The Council on Hemispheric Affairs (COHA) receives the news of the passing of the great Argentine Mexican philosopher, Enrique Dussel on Sunday, November 5, with deep sadness and extends our condolences to the family, the members of the Association of Philosophy and Liberation (AFyL), and other loved ones of Dr. Dussel.
Dussel has inspired multiple generations of thinkers and activists to see that philosophical reflection and political activity are not separate domains. His work has generously opened many critical and transformative paths so that we could see the task of liberation calling for deeper theoretical reflection alongside everyday practices. Philosophy and liberation are entangled in the everyday.
Dussel was a founder and the most prominent voice of the philosophy of liberation. This is a school of critical-ethical theory and praxis that emerged in Argentina in the 1960’s, and now informs the decolonial turn that engages scholars around the world. The critical history advanced by the philosophy of liberation takes its point of departure from the perspective of the victims of European modernity and engages in a detailed critique of the history and philosophy of modernity.
Dussel’s work locates the start of modernity with the conquest of Amerindia (1492): “Modernity, colonialism, the world-system and capitalism are aspects of the same simultaneous reality and are mutually constitutive of each other.” The philosophy of liberation exposes the racist and Eurocentric underside of modernity which sought to justify the horrific sacrifice of millions of human beings on the altar of the primitive accumulation of capital. The myth of modernity is seen in the colonizer’s claim to racial superiority in carrying out a civilizing mission sanctified by the will of God. The myth of modernity, and the coloniality which it established, did not disappear with the independence of colonized nations. Today, modernity has reached its apex as a “rules-based order” that even sanctions genocide.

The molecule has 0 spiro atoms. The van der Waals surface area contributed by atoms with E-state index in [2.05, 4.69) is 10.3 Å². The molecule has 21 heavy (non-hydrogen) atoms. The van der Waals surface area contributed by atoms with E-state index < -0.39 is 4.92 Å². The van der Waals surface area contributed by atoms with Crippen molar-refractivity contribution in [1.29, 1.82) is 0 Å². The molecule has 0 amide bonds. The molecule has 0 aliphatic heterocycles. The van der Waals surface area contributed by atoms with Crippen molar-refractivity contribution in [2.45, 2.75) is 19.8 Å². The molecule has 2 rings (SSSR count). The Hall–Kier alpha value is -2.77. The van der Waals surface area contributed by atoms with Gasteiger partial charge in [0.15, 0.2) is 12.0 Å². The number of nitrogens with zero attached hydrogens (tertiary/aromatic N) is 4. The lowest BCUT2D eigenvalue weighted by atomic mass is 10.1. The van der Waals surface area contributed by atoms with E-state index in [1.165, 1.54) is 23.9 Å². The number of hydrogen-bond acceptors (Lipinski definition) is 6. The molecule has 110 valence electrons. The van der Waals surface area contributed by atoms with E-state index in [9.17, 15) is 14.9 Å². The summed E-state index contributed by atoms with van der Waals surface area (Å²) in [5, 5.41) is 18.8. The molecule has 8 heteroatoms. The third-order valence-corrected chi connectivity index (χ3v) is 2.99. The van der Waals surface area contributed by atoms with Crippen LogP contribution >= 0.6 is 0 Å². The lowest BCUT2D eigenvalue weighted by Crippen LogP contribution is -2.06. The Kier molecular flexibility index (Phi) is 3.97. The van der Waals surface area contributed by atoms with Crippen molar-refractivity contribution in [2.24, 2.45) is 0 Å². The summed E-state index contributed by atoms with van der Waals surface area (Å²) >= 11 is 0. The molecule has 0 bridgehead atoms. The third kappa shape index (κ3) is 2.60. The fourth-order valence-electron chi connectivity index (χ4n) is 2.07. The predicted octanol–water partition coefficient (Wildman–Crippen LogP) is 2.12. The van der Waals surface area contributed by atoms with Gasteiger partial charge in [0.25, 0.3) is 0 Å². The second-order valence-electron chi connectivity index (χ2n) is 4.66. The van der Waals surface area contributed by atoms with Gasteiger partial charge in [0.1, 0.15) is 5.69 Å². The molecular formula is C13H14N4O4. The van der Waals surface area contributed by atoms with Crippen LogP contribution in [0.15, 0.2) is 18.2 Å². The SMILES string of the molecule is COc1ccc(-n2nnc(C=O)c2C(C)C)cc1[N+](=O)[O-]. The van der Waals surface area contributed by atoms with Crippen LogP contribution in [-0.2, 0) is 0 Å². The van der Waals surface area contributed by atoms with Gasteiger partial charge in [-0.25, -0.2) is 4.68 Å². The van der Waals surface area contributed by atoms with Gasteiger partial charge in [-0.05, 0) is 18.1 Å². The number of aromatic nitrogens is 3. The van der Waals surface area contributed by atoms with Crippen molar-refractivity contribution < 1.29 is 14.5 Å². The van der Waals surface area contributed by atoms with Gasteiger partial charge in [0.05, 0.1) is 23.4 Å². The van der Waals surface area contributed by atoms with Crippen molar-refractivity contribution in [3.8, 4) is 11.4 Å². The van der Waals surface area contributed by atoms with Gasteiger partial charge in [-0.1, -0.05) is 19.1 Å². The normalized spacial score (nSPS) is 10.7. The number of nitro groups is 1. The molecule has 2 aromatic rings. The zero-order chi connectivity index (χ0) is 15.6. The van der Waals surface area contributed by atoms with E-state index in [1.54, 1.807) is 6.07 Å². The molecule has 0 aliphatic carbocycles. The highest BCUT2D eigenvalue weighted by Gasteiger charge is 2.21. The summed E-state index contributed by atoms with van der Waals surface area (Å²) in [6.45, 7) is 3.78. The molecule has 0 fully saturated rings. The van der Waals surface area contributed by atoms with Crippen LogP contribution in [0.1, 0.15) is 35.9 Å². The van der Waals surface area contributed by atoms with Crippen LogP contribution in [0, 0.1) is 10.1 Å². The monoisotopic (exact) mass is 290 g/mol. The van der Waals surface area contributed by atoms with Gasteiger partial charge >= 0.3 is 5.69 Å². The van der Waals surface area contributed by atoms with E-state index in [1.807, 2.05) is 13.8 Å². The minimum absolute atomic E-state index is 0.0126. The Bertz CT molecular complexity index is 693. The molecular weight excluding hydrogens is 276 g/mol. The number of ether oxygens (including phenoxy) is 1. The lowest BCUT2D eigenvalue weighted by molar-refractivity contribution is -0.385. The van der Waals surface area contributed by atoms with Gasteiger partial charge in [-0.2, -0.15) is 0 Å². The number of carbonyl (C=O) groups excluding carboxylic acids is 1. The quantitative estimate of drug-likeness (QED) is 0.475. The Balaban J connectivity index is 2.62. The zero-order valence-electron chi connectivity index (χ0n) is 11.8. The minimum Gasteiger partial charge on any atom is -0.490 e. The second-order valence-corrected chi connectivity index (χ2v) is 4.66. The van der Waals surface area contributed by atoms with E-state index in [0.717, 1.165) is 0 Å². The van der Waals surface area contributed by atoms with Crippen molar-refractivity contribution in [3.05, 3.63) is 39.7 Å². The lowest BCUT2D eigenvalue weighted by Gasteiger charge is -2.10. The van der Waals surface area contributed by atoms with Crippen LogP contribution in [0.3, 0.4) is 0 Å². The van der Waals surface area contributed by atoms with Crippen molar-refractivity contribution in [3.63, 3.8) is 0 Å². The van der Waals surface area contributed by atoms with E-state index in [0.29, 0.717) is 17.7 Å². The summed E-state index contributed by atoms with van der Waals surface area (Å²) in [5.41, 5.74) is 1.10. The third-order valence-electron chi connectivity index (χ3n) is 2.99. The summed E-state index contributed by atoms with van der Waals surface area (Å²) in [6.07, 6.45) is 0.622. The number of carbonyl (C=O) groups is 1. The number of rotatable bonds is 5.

Dussel wrote in his landmark Ethics of Liberation in the Age of Globalization and Exclusion that “Ethics is an ethics grounded in an avowed affirmation of life in the face of the collective murder and suicide that humanity is headed toward if it does not change the direction of its irrational behavior.”
For Dussel, this change in direction entails a collective responsibility to defend human life and the biosphere by the long arduous task of practicing an ethics and politics of liberation. The goal, argues Dussel, is not another version of modernity, or even postmodernity, but rather transmodernity. In a transmodern world, there would not be a single world hegemon to call the shots, no exceptional nations with an inherent right, divine or secular, to dominate other nations. The transmodern alternative promotes cooperation by a diversity of nations and cultures which converge around certain shared integral ethical principles: that we ought to advance human life in community; use inclusive democratic procedures to decide on policy, and do only what, given the circumstances, is feasible.
So long as enough of us retain our sensibility for the plight of the Other, and are willing to take co-responsibility for the Other and the earth’s ecosystem, life on the planet is not doomed. Dussel’s legacy calls on us to carry forward his liberatory vision into tomorrow. The future remains open to us if we dare to enter history. And that open future depends on our collective ethical commitment to cross over the wasteland of militarism, poverty, and racism to build a transmodern world, a world “in which many worlds can fit.”
Fred Mills and Don Deere contributed to this memorial essay.